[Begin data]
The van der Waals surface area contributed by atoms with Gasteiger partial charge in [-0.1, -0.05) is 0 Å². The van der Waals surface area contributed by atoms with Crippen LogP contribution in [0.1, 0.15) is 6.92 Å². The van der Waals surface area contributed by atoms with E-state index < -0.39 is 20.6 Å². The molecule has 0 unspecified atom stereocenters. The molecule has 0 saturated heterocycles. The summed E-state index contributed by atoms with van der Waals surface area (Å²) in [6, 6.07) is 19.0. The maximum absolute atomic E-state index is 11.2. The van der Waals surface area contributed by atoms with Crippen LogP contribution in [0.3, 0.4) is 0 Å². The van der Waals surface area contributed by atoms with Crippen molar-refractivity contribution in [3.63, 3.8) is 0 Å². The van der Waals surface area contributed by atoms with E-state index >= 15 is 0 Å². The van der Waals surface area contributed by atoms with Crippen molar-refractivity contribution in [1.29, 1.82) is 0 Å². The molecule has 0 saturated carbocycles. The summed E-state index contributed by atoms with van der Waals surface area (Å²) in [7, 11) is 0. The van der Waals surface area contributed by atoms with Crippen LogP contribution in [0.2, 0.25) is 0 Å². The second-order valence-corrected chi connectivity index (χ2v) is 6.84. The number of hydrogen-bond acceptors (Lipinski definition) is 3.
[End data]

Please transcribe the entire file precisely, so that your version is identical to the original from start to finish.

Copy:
The van der Waals surface area contributed by atoms with Gasteiger partial charge in [-0.1, -0.05) is 0 Å². The van der Waals surface area contributed by atoms with Crippen LogP contribution in [0.1, 0.15) is 6.92 Å². The van der Waals surface area contributed by atoms with E-state index < -0.39 is 20.6 Å². The molecule has 0 unspecified atom stereocenters. The molecule has 0 saturated heterocycles. The summed E-state index contributed by atoms with van der Waals surface area (Å²) in [6, 6.07) is 19.0. The maximum absolute atomic E-state index is 11.2. The van der Waals surface area contributed by atoms with Crippen LogP contribution in [0.3, 0.4) is 0 Å². The van der Waals surface area contributed by atoms with Crippen molar-refractivity contribution in [3.63, 3.8) is 0 Å². The van der Waals surface area contributed by atoms with E-state index >= 15 is 0 Å². The van der Waals surface area contributed by atoms with Crippen molar-refractivity contribution in [1.29, 1.82) is 0 Å². The molecule has 0 saturated carbocycles. The summed E-state index contributed by atoms with van der Waals surface area (Å²) in [7, 11) is 0. The van der Waals surface area contributed by atoms with Crippen LogP contribution in [0.2, 0.25) is 0 Å². The second-order valence-corrected chi connectivity index (χ2v) is 6.84. The number of hydrogen-bond acceptors (Lipinski definition) is 3.